Tighter bank lending standards and slowing economic growth could push global speculative-grade default rates as high as 5.5 per cent by mid-2008, up from 1.48 per cent currently, Barclays Capital said on Friday.
"When you do get a tightening of lending standards, you do certainly get a slowdown in the economy and that in turn starts to put pressure on corporates [corporate bonds]," Robert McAdie, Barclays Capital's global head of credit strategy, said on a Barclay's conference call.
If tight bank lending conditions persist, the default rate in the United States will likely rise to 6.9 per cent from 1.5 per cent currently, and in Europe to 7.75 per cent, up from 2.9 per cent, McAdie said. The global rate will likely reach 4.5 to 5.5 per cent, he said.
Barclays' prediction is in sharp contrast with forecasts made earlier last week by credit strategists at JP Morgan and Moody's Investors Service.
"Barring an outright recession, we do not expect a material rise in the default rate over 2008," said Daniel Lamy, a credit strategist at JP Morgan, in a note to clients. "We could be looking at defaults in the region of 1.5 per cent again next year."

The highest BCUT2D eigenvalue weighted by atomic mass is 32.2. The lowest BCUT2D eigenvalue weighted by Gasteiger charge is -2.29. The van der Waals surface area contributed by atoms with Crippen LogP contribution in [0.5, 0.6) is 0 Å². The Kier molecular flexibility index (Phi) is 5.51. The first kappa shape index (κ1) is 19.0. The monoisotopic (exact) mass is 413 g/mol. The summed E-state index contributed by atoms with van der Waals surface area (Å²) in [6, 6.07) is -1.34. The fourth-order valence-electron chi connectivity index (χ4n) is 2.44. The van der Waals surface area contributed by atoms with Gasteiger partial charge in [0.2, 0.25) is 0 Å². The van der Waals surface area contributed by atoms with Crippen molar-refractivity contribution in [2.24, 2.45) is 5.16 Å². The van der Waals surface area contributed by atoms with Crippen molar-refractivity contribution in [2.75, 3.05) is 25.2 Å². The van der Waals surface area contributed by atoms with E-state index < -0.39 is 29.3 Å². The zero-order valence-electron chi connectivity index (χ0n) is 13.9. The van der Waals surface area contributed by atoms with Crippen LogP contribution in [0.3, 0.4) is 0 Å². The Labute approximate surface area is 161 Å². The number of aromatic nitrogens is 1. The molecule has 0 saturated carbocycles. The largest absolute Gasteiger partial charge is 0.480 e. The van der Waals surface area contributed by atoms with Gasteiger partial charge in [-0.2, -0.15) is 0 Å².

JP Morgan argued, for instance, that leveraged borrowers in Europe had already locked in financing and did not need to borrow to repay debt.
"The transmission mechanism from weaker growth to a higher number of defaults could be more elastic than in previous periods," Lamy wrote.
Moody's Investors Service forecast that the global default rate would rise to 3.5 per cent over the next 12 months from 1.3 per cent currently and the US rate to 3.9 per cent from 1.2 per cent.
Though a half percentage point rate cut by the US Federal Reserve last month helped the credit markets turn a corner, "I am strongly of the view that we are not out of the woods," McAdie said.
"Money market dislocation still persists; the asset-backed market still remains shut," he said.
The asset-backed market supported the extension of credit to consumers over the last five to 10 years, and with that market shut, "the availability of credit is going to continue to dwindle," he said. "That is going to have greater impact across the board."
The credit market is in a lull now, but risk premiums will rise going into 2008, he said. ( Reuters )